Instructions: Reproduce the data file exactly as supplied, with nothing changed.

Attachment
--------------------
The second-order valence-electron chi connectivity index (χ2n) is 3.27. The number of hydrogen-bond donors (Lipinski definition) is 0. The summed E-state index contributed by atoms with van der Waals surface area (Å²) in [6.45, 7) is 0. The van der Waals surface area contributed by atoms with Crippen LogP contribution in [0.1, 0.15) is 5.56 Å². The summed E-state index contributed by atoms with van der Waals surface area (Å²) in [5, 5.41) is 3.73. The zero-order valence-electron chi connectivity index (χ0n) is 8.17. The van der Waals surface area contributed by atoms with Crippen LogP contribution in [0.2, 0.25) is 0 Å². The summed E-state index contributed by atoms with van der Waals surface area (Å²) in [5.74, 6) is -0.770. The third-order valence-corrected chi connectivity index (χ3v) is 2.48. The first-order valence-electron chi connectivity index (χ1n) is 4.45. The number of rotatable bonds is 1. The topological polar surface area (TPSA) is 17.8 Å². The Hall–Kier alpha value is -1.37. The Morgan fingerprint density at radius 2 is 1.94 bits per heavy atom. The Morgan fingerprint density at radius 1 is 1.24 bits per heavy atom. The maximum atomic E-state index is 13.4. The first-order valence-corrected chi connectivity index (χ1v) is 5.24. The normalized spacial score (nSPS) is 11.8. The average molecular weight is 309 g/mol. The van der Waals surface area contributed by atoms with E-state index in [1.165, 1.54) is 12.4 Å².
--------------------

The second-order valence-electron chi connectivity index (χ2n) is 3.27. The number of hydrogen-bond donors (Lipinski definition) is 0. The summed E-state index contributed by atoms with van der Waals surface area (Å²) in [6.45, 7) is 0. The van der Waals surface area contributed by atoms with Crippen LogP contribution in [0.1, 0.15) is 5.56 Å². The summed E-state index contributed by atoms with van der Waals surface area (Å²) in [5, 5.41) is 3.73. The zero-order valence-electron chi connectivity index (χ0n) is 8.17. The van der Waals surface area contributed by atoms with Crippen LogP contribution in [0.2, 0.25) is 0 Å². The summed E-state index contributed by atoms with van der Waals surface area (Å²) in [5.74, 6) is -0.770. The third-order valence-corrected chi connectivity index (χ3v) is 2.48. The first-order valence-electron chi connectivity index (χ1n) is 4.45. The number of rotatable bonds is 1. The topological polar surface area (TPSA) is 17.8 Å². The Hall–Kier alpha value is -1.37. The Morgan fingerprint density at radius 2 is 1.94 bits per heavy atom. The Morgan fingerprint density at radius 1 is 1.24 bits per heavy atom. The maximum atomic E-state index is 13.4. The first-order valence-corrected chi connectivity index (χ1v) is 5.24. The normalized spacial score (nSPS) is 11.8. The average molecular weight is 309 g/mol. The van der Waals surface area contributed by atoms with E-state index in [1.165, 1.54) is 12.4 Å².